The Queen of Crime.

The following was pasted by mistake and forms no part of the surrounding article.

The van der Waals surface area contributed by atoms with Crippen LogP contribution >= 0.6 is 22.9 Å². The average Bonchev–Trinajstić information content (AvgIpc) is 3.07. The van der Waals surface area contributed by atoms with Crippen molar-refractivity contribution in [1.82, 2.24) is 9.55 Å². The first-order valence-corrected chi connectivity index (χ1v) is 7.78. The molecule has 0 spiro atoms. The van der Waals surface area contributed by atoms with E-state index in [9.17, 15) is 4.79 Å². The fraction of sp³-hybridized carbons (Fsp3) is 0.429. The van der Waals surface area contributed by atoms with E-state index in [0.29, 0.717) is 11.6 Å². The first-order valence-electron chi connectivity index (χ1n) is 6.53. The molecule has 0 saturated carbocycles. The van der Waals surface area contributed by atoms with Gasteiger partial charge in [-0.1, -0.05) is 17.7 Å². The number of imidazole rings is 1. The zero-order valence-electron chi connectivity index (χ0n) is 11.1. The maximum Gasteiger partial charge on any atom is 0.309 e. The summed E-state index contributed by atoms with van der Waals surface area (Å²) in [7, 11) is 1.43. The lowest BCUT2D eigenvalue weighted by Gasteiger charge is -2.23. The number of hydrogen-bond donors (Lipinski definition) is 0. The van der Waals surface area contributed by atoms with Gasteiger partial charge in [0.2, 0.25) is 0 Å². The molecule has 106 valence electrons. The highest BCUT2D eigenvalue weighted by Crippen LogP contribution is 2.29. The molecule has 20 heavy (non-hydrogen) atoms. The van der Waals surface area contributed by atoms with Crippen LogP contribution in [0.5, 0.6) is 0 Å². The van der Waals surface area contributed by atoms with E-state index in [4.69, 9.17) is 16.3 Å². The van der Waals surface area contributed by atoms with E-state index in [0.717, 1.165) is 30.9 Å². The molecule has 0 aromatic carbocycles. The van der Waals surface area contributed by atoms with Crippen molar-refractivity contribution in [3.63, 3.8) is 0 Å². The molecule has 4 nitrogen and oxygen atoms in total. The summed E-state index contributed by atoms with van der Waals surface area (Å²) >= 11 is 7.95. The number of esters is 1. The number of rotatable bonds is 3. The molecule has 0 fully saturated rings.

As already mentioned in a previous entry, books were a large part of our lives growing up; they still are. And along with the heavy tomes of history that we slogged through, there were the pleasant diversions; the summer reads, if you will. And the all-time favorite of both my Mom and I was the work of Agatha Christie, the Queen of Crime.  They were in a class by themselves; not revered or as sensual as the Sherlock Holmes stories, or as frightening as the works of Poe, but just as entertaining, and quite clearly enduring.  Just recently, there was another big picture release of her Murder on the Orient Express (It is great fun), with yet another all-star cast. Television constantly does adaptations of her work, and there isn’t a crime novelist alive today that wasn’t influenced by her, whether they would admit it or not.  Hers were not stories dependent on the filling out of the background, the minutia of the setting, the crassness of the potboiler. No, hers were the epitome of the English Who Done It. And in keeping with the agreed upon rules of the society of Mystery Writers, she never cheated. The idea was that through the course of the story, she would provide all the clues you needed to solve the crime, if indeed as Poirot would say if you used your “little grey cells”, you could figure out the solution to the mystery.  The worst of the genre were the writers who in the last chapter would introduce a character, a long lost cousin with a motive for murder, or the long-forgotten caretaker of the manor, whomever it was, there was no way you could see it coming. Where the hell were they the whole time I have been reading this, I would ask; that’s not fair! And indeed it wasn’t, thus the establishment of some “rules of the game”.